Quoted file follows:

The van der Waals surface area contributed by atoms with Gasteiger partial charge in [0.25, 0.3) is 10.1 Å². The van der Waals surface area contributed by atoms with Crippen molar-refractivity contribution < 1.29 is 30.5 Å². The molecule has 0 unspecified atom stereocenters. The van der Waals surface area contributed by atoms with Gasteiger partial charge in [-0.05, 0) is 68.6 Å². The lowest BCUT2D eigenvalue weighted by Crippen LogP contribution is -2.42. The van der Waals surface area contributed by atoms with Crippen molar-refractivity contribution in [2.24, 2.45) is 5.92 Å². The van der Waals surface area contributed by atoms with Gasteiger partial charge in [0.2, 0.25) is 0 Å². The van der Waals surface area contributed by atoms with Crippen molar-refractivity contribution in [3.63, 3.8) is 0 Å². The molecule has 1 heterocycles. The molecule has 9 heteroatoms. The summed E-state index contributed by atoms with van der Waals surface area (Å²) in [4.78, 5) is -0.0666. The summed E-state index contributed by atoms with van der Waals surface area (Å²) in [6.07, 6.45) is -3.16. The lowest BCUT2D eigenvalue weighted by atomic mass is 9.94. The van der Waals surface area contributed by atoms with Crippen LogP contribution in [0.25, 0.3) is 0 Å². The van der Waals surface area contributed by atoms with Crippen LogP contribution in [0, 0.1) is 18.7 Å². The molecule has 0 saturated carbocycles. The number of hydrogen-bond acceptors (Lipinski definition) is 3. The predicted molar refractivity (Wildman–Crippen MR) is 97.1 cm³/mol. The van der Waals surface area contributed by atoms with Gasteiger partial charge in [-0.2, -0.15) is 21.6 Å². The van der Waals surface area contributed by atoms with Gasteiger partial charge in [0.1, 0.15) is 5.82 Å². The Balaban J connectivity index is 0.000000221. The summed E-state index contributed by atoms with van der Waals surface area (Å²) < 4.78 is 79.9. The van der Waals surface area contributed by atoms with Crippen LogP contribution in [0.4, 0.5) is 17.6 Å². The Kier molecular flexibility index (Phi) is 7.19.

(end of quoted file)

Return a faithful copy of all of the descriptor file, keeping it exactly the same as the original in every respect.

The van der Waals surface area contributed by atoms with Gasteiger partial charge in [0.25, 0.3) is 10.1 Å². The van der Waals surface area contributed by atoms with Crippen molar-refractivity contribution < 1.29 is 30.5 Å². The molecule has 0 unspecified atom stereocenters. The van der Waals surface area contributed by atoms with Gasteiger partial charge in [-0.05, 0) is 68.6 Å². The lowest BCUT2D eigenvalue weighted by Crippen LogP contribution is -2.42. The van der Waals surface area contributed by atoms with Crippen molar-refractivity contribution in [2.24, 2.45) is 5.92 Å². The van der Waals surface area contributed by atoms with Gasteiger partial charge in [0.2, 0.25) is 0 Å². The van der Waals surface area contributed by atoms with Crippen molar-refractivity contribution in [3.63, 3.8) is 0 Å². The molecule has 1 heterocycles. The molecule has 9 heteroatoms. The summed E-state index contributed by atoms with van der Waals surface area (Å²) in [4.78, 5) is -0.0666. The summed E-state index contributed by atoms with van der Waals surface area (Å²) in [6.07, 6.45) is -3.16. The lowest BCUT2D eigenvalue weighted by atomic mass is 9.94. The van der Waals surface area contributed by atoms with Crippen LogP contribution in [0.25, 0.3) is 0 Å². The van der Waals surface area contributed by atoms with Crippen LogP contribution in [0, 0.1) is 18.7 Å². The molecule has 0 saturated carbocycles. The number of hydrogen-bond acceptors (Lipinski definition) is 3. The predicted molar refractivity (Wildman–Crippen MR) is 97.1 cm³/mol. The van der Waals surface area contributed by atoms with Gasteiger partial charge in [-0.2, -0.15) is 21.6 Å². The van der Waals surface area contributed by atoms with Gasteiger partial charge in [0.1, 0.15) is 5.82 Å². The Balaban J connectivity index is 0.000000221. The summed E-state index contributed by atoms with van der Waals surface area (Å²) < 4.78 is 79.9. The van der Waals surface area contributed by atoms with Crippen LogP contribution in [0.4, 0.5) is 17.6 Å². The Kier molecular flexibility index (Phi) is 7.19.